As of August 2013 the Huntaway breed was recognised by the New Zealand Kennel Club (NZKC).[8] This is the first recognition of a dog breed of New Zealand origin.[9][10] There is an NZKC standard for the Huntaway breed, but the standard notes,

"It is the opinion of the New Zealand Sheepdog Trial Association that a Huntaway should never be shown, due to the large variance in colour, type and size and the inability to prove in a show ring their core (and only) task of working stock. It is the opinion of the New Zealand Sheepdog Trial Association that a New Zealand Huntaway should not be kept solely as a pet. No changes to the official breed standard of the New Zealand Huntaway will be made without consultation with the New Zealand Sheepdog Trial Association."[11]

General information[edit]

Huntaways generally live to around 12 to 14 years of age. They are generally very healthy, but some inheritable diseases have been identified.[12] They are intelligent, friendly, very energetic, active dogs that require a lot of exercise. They have been bred to muster in the hills and mountains of New Zealand where it is difficult to walk or ride, so worded commands and whistles are used to communicate commands to these dogs when they are at a distance. They are well known for being a noisy dog, especially when working.[2]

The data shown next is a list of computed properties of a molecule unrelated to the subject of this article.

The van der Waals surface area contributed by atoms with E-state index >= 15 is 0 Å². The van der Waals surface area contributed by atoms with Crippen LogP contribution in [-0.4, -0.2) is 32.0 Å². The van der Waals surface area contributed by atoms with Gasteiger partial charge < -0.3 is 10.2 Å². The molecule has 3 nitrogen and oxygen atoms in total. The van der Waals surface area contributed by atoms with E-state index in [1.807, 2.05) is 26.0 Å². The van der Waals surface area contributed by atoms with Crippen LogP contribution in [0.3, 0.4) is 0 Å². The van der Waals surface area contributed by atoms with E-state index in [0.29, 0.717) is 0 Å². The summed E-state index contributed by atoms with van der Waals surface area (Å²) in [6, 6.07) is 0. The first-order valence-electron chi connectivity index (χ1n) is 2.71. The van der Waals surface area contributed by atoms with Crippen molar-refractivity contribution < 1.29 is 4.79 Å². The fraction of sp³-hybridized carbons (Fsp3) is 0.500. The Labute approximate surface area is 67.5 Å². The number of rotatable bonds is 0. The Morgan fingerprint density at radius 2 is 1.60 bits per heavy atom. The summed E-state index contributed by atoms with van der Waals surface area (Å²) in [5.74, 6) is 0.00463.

They are becoming increasingly popular worldwide with a New Zealand Huntaway Club started in Japan and huntaways being bred and used in Australia for work and yard dog trials.

Hunterville in the North Island of New Zealand is known for its statue of a Huntaway.[13]


  1. ^ a b Clive Dalton. 'Farm dogs - Heading dogs, huntaways and all-purpose dogs', Te Ara - the Encyclopedia of New Zealand, updated 1-Mar-09 URL: Archived 2012-06-28 at the Wayback Machine., Retrieved 4 August 2012
  2. ^ a b "A Dog's Show" video, TVNZ "Archived copy". Archived from the original on 2010-01-05. Retrieved 2009-12-31.  Retrieved 4 August 2012
  3. ^ Robert Peden. 'Farm fencing - Early fencing methods', Te Ara - the Encyclopedia of New Zealand, updated 1-Mar-09 URL: Archived 2012-11-04 at the Wayback Machine. Retrieved 25 August 2012
  4. ^ Carl Walrond. 'Rural workers - Large sheep runs', Te Ara - the Encyclopedia of New Zealand, updated 1-Mar-09 URL: Archived 2012-11-09 at the Wayback Machine. Retrieved 25 August 2012
  5. ^ "Archived copy". Archived from the original on 2016-03-09. Retrieved 2012-08-29.  Timaru Herald, 29 June 1870, Papers Past, National Library, Retrieved 29 August 2012
  6. ^ "Archived copy". Archived from the original on 2016-03-13. Retrieved 2012-08-25.  Otago Daily Times, 24 August 1884, Papers Past, National Library, Retrieved 25 August 2012
  7. ^ "Archived copy". Archived from the original on 2016-03-08. Retrieved 2012-08-25.  Evening Post, 8 October 1885, Papers Past, National Library, Retrieved 25 August 2012
  8. ^ URL:, Retrieved 16 March 2014
  9. ^ "Archived copy". Archived from the original on 2014-03-16. Retrieved 2014-03-16. ,
  10. ^ URL:, Retrieved 16 March 2014
  11. ^ URL:, Retrieved 11 Octmer 2017
  12. ^ Inherited Diseases of Huntaway Dogs, Massey University Centre for Service & Working Dog Health "Archived copy". Archived from the original on 2016-12-02. Retrieved 2016-12-02.  Retrieved 2 December 2016
  13. ^ "Hunterville Huntaway Festival". Archived from the original on 8 May 2017. Retrieved 8 May 2018. 

External links[edit]